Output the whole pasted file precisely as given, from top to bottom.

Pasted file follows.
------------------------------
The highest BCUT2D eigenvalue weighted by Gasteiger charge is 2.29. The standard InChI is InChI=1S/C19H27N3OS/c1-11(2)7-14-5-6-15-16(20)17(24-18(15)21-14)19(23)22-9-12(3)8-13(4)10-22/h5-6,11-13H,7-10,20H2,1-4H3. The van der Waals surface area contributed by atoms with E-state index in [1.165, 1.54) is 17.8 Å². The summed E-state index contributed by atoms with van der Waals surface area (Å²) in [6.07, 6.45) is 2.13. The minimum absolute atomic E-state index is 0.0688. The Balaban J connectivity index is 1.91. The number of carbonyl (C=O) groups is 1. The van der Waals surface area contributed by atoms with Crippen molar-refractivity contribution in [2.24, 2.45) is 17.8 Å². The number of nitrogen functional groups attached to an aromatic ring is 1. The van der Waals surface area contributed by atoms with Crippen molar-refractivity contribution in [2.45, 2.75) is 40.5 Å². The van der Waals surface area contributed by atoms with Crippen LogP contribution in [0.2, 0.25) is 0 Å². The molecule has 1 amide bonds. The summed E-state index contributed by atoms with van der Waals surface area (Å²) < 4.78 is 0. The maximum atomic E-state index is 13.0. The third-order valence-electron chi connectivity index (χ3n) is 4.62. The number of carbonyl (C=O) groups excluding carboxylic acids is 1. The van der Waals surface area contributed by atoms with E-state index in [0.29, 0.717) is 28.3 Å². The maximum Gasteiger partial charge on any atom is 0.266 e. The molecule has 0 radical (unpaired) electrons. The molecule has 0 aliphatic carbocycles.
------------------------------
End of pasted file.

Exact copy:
The highest BCUT2D eigenvalue weighted by Gasteiger charge is 2.29. The standard InChI is InChI=1S/C19H27N3OS/c1-11(2)7-14-5-6-15-16(20)17(24-18(15)21-14)19(23)22-9-12(3)8-13(4)10-22/h5-6,11-13H,7-10,20H2,1-4H3. The van der Waals surface area contributed by atoms with E-state index in [1.165, 1.54) is 17.8 Å². The summed E-state index contributed by atoms with van der Waals surface area (Å²) in [6.07, 6.45) is 2.13. The minimum absolute atomic E-state index is 0.0688. The Balaban J connectivity index is 1.91. The number of carbonyl (C=O) groups is 1. The van der Waals surface area contributed by atoms with Crippen molar-refractivity contribution in [2.24, 2.45) is 17.8 Å². The number of nitrogen functional groups attached to an aromatic ring is 1. The van der Waals surface area contributed by atoms with Crippen molar-refractivity contribution in [2.45, 2.75) is 40.5 Å². The van der Waals surface area contributed by atoms with Crippen LogP contribution in [0.2, 0.25) is 0 Å². The molecule has 1 amide bonds. The summed E-state index contributed by atoms with van der Waals surface area (Å²) < 4.78 is 0. The maximum atomic E-state index is 13.0. The third-order valence-electron chi connectivity index (χ3n) is 4.62. The number of carbonyl (C=O) groups excluding carboxylic acids is 1. The van der Waals surface area contributed by atoms with E-state index in [0.29, 0.717) is 28.3 Å². The maximum Gasteiger partial charge on any atom is 0.266 e. The molecule has 0 radical (unpaired) electrons. The molecule has 0 aliphatic carbocycles.